Raé Lundy

Ph.D. Psychology

A Defining Moment

When Counseling Psychology doctoral student Raé Lundy was an undergraduate at New Orleans’ Xavier University of Louisiana, she had what she calls a “defining moment.” In her apartment on the morning of August 29, 2005—the day Hurricane Katrina struck—“I awoke terrified of losing it all—personal belongings, the opportunity to complete my undergraduate studies, friends, even, perhaps, my life. At the same time, part of my brain was riveted on analyzing the effects of this natural disaster on people’s psyches. As confusing and terrifying as that day was, I had a moment of clarity: ‘I have an instinctive passion for the study of psychology.’”

After several weeks of uncertainty, Lundy was among the four Xavier students to be welcomed into classes by Notre Dame a few weeks into the Fall 2005 semester. The transition was somewhat smoothed by the fact that Lundy had already worked at Notre Dame the preceding summer as a Ronald E. McNair Scholar. Then, under the direction of Prof. George Howard, she had conducted a study on ethnic identity and its role as a predictor of “face”—perceptions of saving it and losing it—in both African Americans and European Americans. When Lundy returned to campus unexpectedly that fall, in addition to taking classes, she volunteered at the Center for Children and Families as well as with the Logan Center’s Autistic Treatment Facility, thus continuing her prior work with autistic children in New Orleans.

Lundy says now, “Living through a disaster on the scale of Hurricane Katrina influenced the kind of psychology I chose to study and what I hope to accomplish eventually in practice.” She explains, “The hurricane and its political and social effects shaped my desire to be an advocate for the underrepresented in our society.”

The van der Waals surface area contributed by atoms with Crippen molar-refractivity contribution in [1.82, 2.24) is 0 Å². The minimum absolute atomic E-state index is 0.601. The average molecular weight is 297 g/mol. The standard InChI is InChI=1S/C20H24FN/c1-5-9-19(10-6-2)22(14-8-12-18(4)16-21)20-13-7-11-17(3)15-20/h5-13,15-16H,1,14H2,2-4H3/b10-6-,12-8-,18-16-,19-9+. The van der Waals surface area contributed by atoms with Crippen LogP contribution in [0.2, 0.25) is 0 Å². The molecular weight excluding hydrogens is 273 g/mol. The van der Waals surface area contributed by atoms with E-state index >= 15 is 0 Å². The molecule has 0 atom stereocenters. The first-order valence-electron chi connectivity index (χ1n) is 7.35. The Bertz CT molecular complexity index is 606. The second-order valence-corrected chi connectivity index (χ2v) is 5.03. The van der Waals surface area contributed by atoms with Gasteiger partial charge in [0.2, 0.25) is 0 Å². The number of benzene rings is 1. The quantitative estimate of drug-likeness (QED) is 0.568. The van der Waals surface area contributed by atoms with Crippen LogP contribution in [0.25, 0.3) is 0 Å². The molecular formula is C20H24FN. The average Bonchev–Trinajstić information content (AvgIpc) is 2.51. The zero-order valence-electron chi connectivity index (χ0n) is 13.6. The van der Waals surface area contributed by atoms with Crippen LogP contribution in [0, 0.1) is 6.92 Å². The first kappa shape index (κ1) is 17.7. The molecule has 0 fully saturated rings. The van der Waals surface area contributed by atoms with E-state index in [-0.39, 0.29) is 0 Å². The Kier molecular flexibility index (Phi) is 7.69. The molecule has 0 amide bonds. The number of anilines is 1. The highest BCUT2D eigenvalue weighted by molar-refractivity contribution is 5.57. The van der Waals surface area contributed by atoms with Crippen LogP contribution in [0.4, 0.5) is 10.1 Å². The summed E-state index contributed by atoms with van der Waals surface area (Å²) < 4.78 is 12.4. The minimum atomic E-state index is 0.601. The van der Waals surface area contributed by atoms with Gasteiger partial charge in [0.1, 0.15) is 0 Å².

Now in her final year of doctoral studies, Lundy works under the direction of Prof. Alexandra Corning. Her dissertation involves the effects of perceived racial discrimination on African Americans’ mental health. “Contemporary discrimination is often subtle, disguised, or indirect—in other words, ambiguous. Using 12 everyday situations in which the presence of discrimination is ambiguous, I’m testing Notre Dame African American students on the centrality of their racial identity and then analyzing how the students function psychologically in terms of self esteem, anxiety, and depression.”

Lundy’s research is informed as well by her work as an intern in the Office of Multicultural Student Programs and Services (MSPS). As the first MSPS graduate student intern, she coordinates the Breaking Through Barriers Initiative (BTB). The purpose of BTB is to assist students in attaining the skills necessary to secure internship positions, employment, or placement within professional school. She is also working to establish relationships between MSPS, the Graduate School, and underrepresented students pursing post-baccalaureate degrees.

Lundy’s ultimate goal is to work in higher education—either as a staff psychologist or as an administrator in student affairs. To complete her graduate degree in counseling psychology, she must certify completion of 3,000 hours of counseling. After extensive interviews this winter, she has accepted a position for next year at Texas State University, San Marcos and will begin there shortly after defending her dissertation this coming August.

In looking back on her life, Lundy says, “I wouldn’t be who I am apart from the tragedy of the hurricane. While I lost all my possessions, I discovered that I am resilient and able to handle unexpected obstacles. How one emerges intact—and even better—from misfortune takes an entire range of skills I hope one day to impart to my own clients.”